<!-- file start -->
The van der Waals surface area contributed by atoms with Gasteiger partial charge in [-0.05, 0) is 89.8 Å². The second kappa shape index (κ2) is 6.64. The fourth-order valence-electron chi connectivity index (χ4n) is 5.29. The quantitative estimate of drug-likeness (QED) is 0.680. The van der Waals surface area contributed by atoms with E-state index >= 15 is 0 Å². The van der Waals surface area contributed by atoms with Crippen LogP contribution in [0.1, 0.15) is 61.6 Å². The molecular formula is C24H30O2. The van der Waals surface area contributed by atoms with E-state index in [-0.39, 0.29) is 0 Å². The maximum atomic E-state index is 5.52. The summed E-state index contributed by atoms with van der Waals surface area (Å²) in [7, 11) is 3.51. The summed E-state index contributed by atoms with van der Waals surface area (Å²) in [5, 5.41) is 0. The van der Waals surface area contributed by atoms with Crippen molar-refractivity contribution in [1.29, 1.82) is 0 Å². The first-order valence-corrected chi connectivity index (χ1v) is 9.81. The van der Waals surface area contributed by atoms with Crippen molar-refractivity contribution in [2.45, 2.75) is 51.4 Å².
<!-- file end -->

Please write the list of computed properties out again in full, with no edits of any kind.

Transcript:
The van der Waals surface area contributed by atoms with Gasteiger partial charge in [-0.05, 0) is 89.8 Å². The second kappa shape index (κ2) is 6.64. The fourth-order valence-electron chi connectivity index (χ4n) is 5.29. The quantitative estimate of drug-likeness (QED) is 0.680. The van der Waals surface area contributed by atoms with E-state index >= 15 is 0 Å². The van der Waals surface area contributed by atoms with Crippen LogP contribution in [0.1, 0.15) is 61.6 Å². The molecular formula is C24H30O2. The van der Waals surface area contributed by atoms with E-state index in [-0.39, 0.29) is 0 Å². The maximum atomic E-state index is 5.52. The summed E-state index contributed by atoms with van der Waals surface area (Å²) in [7, 11) is 3.51. The summed E-state index contributed by atoms with van der Waals surface area (Å²) in [5, 5.41) is 0. The van der Waals surface area contributed by atoms with Crippen molar-refractivity contribution in [1.29, 1.82) is 0 Å². The first-order valence-corrected chi connectivity index (χ1v) is 9.81. The van der Waals surface area contributed by atoms with Crippen molar-refractivity contribution in [2.45, 2.75) is 51.4 Å².